It’s been fun this week. On facebook many of my knitting friends are listing the ten knitting books that have left a lasting impression. One friend went another direction and listed people who have left a lasting impression.
It got me thinking, or more precisely, fondly remembering a bunch of folks in my personal knitting history who have left a long-lasting impression. These three were students that taught me a lot.
Trudy was ninety when she wandered into the yarn shop to inquire about this new-fangled way to knit socks on a circular needle. Over the course of a day of patiently waiting for instruction while we also helped others, she learned to make two-at-a-time socks on one long circular using the magic loop method and working them toe-up starting with Judy’s magic cast on. I can remember the thrill in her voice when she said,”I haven’t learned anything new in twenty years!” I do hope she just meant that in regards to her knitting. Still, here’s to never stop learning new stuff!
Perfecting a Craft:
June 21, 2006 was Rowan O’Dougherty’s knitting birthday. (Real name, I don’t think he’ll mind.) He was looking around at the yarn, so I asked him if he knitted or crocheted. He explained that he did neither, but he sewed. And, as intriguing as it was to make something three-dimensional out of two-dimensional fabric, how much more interesting might it be to make something three-dimensional starting with just one-dimensional yarn. He wondered. I sat him down.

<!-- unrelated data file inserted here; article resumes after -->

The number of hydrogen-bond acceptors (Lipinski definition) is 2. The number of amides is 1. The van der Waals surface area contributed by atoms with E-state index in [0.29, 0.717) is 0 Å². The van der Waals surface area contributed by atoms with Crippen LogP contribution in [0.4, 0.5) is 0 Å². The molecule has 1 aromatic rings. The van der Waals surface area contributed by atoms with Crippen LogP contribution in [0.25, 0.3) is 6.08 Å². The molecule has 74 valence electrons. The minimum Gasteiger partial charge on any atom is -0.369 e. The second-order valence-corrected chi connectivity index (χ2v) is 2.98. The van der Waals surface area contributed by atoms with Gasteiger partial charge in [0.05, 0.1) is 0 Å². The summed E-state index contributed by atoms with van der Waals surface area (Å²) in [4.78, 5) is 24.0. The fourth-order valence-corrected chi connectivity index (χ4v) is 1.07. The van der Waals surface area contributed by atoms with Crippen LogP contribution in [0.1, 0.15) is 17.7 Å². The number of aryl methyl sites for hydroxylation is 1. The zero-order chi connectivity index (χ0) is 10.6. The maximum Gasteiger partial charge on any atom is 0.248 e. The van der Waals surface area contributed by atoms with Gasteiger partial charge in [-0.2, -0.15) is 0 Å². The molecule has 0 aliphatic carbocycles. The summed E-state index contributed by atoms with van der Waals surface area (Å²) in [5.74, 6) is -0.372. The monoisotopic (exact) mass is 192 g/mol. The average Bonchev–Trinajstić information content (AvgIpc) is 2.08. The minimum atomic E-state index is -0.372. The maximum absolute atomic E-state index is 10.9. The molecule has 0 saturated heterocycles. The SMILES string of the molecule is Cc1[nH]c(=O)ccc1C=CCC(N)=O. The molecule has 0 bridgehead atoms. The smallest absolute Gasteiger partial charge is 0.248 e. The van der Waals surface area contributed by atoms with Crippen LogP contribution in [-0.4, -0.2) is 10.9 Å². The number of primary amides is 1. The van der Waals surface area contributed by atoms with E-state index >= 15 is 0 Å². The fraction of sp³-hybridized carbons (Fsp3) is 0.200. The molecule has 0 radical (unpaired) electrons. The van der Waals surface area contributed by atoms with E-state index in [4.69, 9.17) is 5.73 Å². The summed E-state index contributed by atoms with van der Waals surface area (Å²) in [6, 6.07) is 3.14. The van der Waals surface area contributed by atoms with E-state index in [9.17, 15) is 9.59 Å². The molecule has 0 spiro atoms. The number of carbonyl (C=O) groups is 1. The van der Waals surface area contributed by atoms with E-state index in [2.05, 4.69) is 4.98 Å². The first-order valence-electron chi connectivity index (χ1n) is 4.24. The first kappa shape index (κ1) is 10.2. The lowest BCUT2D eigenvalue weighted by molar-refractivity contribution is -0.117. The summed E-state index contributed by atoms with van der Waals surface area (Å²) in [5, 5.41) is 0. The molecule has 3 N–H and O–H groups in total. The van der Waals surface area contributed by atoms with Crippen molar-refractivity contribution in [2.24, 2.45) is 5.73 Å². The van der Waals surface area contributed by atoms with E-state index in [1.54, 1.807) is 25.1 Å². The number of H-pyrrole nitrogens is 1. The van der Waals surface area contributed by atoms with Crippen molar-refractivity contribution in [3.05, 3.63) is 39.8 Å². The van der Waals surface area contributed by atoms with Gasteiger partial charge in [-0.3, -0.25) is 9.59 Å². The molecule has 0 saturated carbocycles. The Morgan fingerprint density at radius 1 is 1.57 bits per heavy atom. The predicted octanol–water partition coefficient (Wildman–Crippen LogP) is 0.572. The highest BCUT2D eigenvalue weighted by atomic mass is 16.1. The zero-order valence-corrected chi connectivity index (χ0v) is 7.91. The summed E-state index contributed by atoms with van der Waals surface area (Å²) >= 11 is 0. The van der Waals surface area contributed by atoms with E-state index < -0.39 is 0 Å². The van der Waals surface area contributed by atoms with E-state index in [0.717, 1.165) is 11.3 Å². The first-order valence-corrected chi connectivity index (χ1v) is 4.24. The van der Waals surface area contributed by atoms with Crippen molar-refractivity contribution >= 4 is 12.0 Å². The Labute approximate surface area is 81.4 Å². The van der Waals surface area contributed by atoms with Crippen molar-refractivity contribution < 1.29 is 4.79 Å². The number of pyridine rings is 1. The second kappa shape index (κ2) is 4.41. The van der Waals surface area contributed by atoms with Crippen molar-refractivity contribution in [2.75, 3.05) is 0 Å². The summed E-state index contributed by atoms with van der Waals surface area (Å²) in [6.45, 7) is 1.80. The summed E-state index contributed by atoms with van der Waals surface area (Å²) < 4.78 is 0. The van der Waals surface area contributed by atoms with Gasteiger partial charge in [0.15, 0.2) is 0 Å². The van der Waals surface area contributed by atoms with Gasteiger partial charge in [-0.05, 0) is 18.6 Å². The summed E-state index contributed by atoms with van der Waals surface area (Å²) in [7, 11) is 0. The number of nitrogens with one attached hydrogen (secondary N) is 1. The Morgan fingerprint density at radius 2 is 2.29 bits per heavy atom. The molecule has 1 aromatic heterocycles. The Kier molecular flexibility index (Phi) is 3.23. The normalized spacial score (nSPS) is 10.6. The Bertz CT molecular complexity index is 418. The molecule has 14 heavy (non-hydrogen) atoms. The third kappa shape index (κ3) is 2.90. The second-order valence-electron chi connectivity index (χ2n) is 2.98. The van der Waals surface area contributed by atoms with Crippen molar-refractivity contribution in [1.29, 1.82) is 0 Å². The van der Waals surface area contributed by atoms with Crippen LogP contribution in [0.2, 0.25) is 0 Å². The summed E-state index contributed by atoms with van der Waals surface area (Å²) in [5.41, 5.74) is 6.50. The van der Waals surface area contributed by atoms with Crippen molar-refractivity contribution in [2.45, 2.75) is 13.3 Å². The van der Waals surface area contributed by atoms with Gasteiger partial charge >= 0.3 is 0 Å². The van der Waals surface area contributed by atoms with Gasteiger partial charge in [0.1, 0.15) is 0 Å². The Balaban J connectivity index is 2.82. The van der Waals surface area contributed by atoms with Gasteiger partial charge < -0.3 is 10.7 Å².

What an opportunity that was that he was willing to learn right then and there! He has devoured many books since then, achieved the Master Knitter level from the Craft Yarn Council, and had designs published in Cast On Magazine.
Those interested can read more about Rowan here: http://paveeknits.blogspot.com/
To the veteran with a left arm extending only to the elbow taking a class that used 60″ long circular needles size US 15 needle, doing magic-loop and magic cast on using two strands of bulky held together: When I noticed you in that big class I was trying to figure out what special accommodation I would need to come up with to help you. The answer was quickly apparent. None. None at all.